Pike Place Market, Seattle
Pike Place Market is the oldest continually operating farmers' market in the United States. Founded in 1907, Seattle's downtown public market offers fresh produce, unique foods and handmade arts and crafts, overlooking Puget Sound's Elliott Bay waterfront.
Local farmers and craftspeople sell year-round in the arcades from tables they rent from the Market on a daily basis, and locals frequently stop by early in the morning to buy their fish, vegetables and flowers.
Here you can watch the market fishmongers toss around salmon, visit the first Starbucks Coffee Shop, enjoy the music and antics of street performers, and soak in the unique ambiance of Seattle's most popular attraction. This nine-acre historic district hosts over 10 million visitors each year.
The Pike Place Market Sign on the waterfront.
Of course they sell fresh lobster in the market.
Eating fresh seafood with a view of the water; priceless.
A closeup of Dungeness crab; looks like they bite.
This is Rachel, and she greets the thousands of people that visit Pike Place Market in Seattle, each and every day. This giant piggy bank weighs over 500 pounds, and is one of the most photographed items in all of Seattle.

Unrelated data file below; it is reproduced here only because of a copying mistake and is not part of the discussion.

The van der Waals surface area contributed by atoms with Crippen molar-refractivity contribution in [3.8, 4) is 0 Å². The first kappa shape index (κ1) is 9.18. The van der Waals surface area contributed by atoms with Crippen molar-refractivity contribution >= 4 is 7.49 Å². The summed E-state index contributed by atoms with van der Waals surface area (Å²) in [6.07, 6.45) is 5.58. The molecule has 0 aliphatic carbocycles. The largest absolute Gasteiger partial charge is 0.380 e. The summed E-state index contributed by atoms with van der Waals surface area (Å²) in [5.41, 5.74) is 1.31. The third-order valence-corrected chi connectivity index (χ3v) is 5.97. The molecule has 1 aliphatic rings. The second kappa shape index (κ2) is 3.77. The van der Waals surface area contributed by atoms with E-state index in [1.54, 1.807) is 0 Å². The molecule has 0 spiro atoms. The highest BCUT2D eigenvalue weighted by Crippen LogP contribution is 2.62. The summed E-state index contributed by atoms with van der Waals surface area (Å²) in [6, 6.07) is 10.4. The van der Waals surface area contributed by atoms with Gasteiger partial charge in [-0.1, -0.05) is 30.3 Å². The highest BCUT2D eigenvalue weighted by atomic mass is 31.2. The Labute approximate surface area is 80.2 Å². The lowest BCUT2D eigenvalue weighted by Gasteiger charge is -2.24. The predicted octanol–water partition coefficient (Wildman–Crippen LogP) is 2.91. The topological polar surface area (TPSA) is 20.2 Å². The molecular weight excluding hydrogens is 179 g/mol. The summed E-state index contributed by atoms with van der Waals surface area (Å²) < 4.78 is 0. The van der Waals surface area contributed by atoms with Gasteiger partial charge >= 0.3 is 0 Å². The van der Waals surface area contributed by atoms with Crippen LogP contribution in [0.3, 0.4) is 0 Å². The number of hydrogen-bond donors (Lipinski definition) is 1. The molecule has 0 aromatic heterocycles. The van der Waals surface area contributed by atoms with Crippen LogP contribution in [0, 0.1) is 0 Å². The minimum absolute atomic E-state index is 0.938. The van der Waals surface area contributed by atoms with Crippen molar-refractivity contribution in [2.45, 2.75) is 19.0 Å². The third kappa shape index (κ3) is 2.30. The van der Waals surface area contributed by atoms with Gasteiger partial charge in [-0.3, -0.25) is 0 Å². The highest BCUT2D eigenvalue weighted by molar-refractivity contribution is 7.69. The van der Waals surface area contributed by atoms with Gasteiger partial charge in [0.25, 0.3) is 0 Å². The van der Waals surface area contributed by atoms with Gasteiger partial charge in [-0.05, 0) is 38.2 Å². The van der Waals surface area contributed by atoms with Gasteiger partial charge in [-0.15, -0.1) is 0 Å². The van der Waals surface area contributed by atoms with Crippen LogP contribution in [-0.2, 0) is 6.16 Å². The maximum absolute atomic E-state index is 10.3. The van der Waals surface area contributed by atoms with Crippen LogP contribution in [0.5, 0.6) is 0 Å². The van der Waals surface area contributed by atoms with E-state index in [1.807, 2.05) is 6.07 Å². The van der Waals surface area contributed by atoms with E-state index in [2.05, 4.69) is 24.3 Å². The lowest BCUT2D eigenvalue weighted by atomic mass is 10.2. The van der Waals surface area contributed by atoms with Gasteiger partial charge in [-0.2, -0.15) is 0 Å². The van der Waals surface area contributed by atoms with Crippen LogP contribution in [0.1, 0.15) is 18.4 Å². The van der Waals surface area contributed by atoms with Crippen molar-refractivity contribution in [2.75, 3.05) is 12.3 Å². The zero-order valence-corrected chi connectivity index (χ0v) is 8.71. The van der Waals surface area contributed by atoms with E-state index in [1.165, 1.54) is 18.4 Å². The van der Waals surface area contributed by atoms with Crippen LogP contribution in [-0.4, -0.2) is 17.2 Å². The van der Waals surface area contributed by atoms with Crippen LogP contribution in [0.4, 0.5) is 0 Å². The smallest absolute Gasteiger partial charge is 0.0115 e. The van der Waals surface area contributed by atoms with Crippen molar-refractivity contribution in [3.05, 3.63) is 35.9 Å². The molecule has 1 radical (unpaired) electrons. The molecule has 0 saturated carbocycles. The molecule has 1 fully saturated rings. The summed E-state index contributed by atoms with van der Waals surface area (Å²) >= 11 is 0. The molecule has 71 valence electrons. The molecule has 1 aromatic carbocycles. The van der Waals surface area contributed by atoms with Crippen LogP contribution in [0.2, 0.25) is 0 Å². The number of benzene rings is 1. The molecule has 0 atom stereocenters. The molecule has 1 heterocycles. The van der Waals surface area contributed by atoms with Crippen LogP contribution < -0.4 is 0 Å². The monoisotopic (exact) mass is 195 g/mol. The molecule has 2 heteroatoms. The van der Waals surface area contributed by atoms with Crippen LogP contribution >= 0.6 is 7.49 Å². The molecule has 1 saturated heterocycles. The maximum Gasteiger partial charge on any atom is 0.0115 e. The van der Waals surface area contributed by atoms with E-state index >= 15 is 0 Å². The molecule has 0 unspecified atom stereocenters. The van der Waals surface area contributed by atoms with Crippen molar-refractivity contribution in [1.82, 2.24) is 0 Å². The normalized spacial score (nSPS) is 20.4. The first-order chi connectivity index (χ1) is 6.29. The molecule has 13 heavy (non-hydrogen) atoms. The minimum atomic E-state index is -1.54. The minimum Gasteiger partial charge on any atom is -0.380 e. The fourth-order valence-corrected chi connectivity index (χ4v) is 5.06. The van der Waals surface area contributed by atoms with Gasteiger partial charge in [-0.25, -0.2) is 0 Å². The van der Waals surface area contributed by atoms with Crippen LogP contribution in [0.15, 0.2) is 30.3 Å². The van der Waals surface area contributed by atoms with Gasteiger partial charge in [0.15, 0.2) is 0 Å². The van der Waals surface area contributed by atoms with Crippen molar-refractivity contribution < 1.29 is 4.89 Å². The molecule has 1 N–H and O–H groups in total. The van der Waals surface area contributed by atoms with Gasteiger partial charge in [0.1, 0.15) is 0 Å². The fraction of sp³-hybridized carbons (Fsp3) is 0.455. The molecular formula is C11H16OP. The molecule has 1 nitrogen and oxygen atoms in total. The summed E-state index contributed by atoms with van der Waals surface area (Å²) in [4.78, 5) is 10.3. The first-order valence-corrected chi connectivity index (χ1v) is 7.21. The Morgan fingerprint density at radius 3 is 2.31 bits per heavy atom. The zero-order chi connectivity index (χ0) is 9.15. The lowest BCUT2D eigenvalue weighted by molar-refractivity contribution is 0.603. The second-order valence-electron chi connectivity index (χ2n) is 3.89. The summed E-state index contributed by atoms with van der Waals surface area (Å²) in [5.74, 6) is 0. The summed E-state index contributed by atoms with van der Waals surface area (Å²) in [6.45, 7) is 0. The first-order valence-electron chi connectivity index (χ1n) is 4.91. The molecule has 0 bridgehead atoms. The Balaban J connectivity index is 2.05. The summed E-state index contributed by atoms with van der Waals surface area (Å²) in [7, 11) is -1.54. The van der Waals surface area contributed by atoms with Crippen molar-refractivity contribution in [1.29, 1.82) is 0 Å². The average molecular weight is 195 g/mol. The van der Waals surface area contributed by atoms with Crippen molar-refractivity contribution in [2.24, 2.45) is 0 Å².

If Pike Place Market is anything, it's a fish market. Here locals and visitors alike can choose from a huge variety of fresh fish, and salmon is certainly one of the most popular selections. Most feel (including me) that King Salmon is the best, and note that most vendors in the market will ship your selection home for you.
Do You remember the comedian George Gobel's famous quote, "Did you every feel like the whole world was a tuxedo and you were a brown pair of shoes?" Well, this little one seems to fit that quote perfectly.
This is an early morning view of one of the shopping areas inside Pike Place Market, and as you can see many of the shops are yet to open. Incidentally, the Market Grill serves great seafood at a very fair price.
The Pike Place Fish Market is best known for their habit of hurling customers' orders (usually salmon) across the shopping area, to be wrapped. Those slippery fish are difficult to catch, and there are times (for photographic purposes) a customer wants to get into the act. This women caught her purchase on the first try to a thunderous round of applause. This is a must stop if you visit Pike Place, but "Caution: Low Flying Fish."
The absolutely delicious Dungeness crab is a very popular seafood across America and Canada. Its common name comes from the port of Dungeness, Washington.
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